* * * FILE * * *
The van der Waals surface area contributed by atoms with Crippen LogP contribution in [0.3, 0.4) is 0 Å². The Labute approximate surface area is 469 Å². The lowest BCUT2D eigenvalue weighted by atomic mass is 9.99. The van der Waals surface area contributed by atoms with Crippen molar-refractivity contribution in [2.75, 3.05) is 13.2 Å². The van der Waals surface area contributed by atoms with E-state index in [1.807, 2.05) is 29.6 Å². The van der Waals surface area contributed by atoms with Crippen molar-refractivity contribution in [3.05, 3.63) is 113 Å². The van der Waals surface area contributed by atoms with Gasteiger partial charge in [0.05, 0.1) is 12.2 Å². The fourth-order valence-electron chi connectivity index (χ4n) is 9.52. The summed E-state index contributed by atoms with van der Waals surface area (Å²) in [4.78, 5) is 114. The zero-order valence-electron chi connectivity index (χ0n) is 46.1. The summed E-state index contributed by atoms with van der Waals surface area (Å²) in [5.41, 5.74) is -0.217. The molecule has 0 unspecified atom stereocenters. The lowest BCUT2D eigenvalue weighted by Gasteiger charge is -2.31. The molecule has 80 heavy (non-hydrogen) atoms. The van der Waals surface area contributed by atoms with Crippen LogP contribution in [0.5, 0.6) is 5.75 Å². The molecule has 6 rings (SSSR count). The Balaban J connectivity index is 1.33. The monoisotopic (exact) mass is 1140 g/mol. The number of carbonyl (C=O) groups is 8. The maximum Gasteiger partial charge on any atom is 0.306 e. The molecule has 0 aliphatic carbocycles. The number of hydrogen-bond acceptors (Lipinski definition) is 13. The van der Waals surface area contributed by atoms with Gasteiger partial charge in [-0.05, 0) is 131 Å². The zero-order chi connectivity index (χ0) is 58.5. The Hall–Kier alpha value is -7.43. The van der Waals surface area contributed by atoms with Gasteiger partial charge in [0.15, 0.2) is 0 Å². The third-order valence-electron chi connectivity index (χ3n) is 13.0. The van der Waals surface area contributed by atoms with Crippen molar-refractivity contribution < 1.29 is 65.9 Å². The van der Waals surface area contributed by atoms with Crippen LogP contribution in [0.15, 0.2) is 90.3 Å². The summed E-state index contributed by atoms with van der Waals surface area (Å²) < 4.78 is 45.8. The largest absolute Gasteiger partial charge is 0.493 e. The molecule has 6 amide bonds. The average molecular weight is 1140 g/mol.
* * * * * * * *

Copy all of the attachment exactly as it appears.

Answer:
The van der Waals surface area contributed by atoms with Crippen LogP contribution in [0.3, 0.4) is 0 Å². The Labute approximate surface area is 469 Å². The lowest BCUT2D eigenvalue weighted by atomic mass is 9.99. The van der Waals surface area contributed by atoms with Crippen molar-refractivity contribution in [2.75, 3.05) is 13.2 Å². The van der Waals surface area contributed by atoms with E-state index in [1.807, 2.05) is 29.6 Å². The van der Waals surface area contributed by atoms with Crippen molar-refractivity contribution in [3.05, 3.63) is 113 Å². The van der Waals surface area contributed by atoms with Gasteiger partial charge in [0.05, 0.1) is 12.2 Å². The fourth-order valence-electron chi connectivity index (χ4n) is 9.52. The summed E-state index contributed by atoms with van der Waals surface area (Å²) in [4.78, 5) is 114. The zero-order valence-electron chi connectivity index (χ0n) is 46.1. The summed E-state index contributed by atoms with van der Waals surface area (Å²) in [5.41, 5.74) is -0.217. The molecule has 0 unspecified atom stereocenters. The lowest BCUT2D eigenvalue weighted by Gasteiger charge is -2.31. The molecule has 80 heavy (non-hydrogen) atoms. The van der Waals surface area contributed by atoms with Crippen LogP contribution in [0.5, 0.6) is 5.75 Å². The molecule has 6 rings (SSSR count). The Balaban J connectivity index is 1.33. The monoisotopic (exact) mass is 1140 g/mol. The number of carbonyl (C=O) groups is 8. The maximum Gasteiger partial charge on any atom is 0.306 e. The molecule has 0 aliphatic carbocycles. The number of hydrogen-bond acceptors (Lipinski definition) is 13. The van der Waals surface area contributed by atoms with Gasteiger partial charge in [-0.05, 0) is 131 Å². The zero-order chi connectivity index (χ0) is 58.5. The Hall–Kier alpha value is -7.43. The van der Waals surface area contributed by atoms with Gasteiger partial charge in [0.15, 0.2) is 0 Å². The third-order valence-electron chi connectivity index (χ3n) is 13.0. The van der Waals surface area contributed by atoms with Crippen molar-refractivity contribution < 1.29 is 65.9 Å². The van der Waals surface area contributed by atoms with Crippen LogP contribution in [0.15, 0.2) is 90.3 Å². The summed E-state index contributed by atoms with van der Waals surface area (Å²) < 4.78 is 45.8. The largest absolute Gasteiger partial charge is 0.493 e. The molecule has 6 amide bonds. The average molecular weight is 1140 g/mol.